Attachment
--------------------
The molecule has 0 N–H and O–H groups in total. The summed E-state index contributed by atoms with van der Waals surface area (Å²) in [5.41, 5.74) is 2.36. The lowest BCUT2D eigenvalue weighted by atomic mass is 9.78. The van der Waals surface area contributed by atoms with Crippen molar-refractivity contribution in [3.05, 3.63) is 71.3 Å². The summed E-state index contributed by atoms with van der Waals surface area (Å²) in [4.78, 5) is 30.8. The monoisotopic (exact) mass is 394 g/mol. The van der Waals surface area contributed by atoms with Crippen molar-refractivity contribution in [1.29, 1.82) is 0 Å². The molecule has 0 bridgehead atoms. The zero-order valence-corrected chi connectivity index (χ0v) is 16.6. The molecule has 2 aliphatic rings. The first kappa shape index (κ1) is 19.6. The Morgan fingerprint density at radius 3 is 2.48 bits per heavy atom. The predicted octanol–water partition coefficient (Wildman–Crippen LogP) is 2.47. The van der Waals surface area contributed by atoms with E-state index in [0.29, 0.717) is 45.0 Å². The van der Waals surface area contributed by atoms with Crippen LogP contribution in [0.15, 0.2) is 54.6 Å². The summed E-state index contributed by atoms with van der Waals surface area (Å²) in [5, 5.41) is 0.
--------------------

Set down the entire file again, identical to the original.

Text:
The molecule has 0 N–H and O–H groups in total. The summed E-state index contributed by atoms with van der Waals surface area (Å²) in [5.41, 5.74) is 2.36. The lowest BCUT2D eigenvalue weighted by atomic mass is 9.78. The van der Waals surface area contributed by atoms with Crippen molar-refractivity contribution in [3.05, 3.63) is 71.3 Å². The summed E-state index contributed by atoms with van der Waals surface area (Å²) in [4.78, 5) is 30.8. The monoisotopic (exact) mass is 394 g/mol. The van der Waals surface area contributed by atoms with Crippen molar-refractivity contribution in [1.29, 1.82) is 0 Å². The molecule has 0 bridgehead atoms. The zero-order valence-corrected chi connectivity index (χ0v) is 16.6. The molecule has 2 aliphatic rings. The first kappa shape index (κ1) is 19.6. The Morgan fingerprint density at radius 3 is 2.48 bits per heavy atom. The predicted octanol–water partition coefficient (Wildman–Crippen LogP) is 2.47. The van der Waals surface area contributed by atoms with E-state index in [0.29, 0.717) is 45.0 Å². The van der Waals surface area contributed by atoms with Crippen LogP contribution in [0.15, 0.2) is 54.6 Å². The summed E-state index contributed by atoms with van der Waals surface area (Å²) in [5, 5.41) is 0.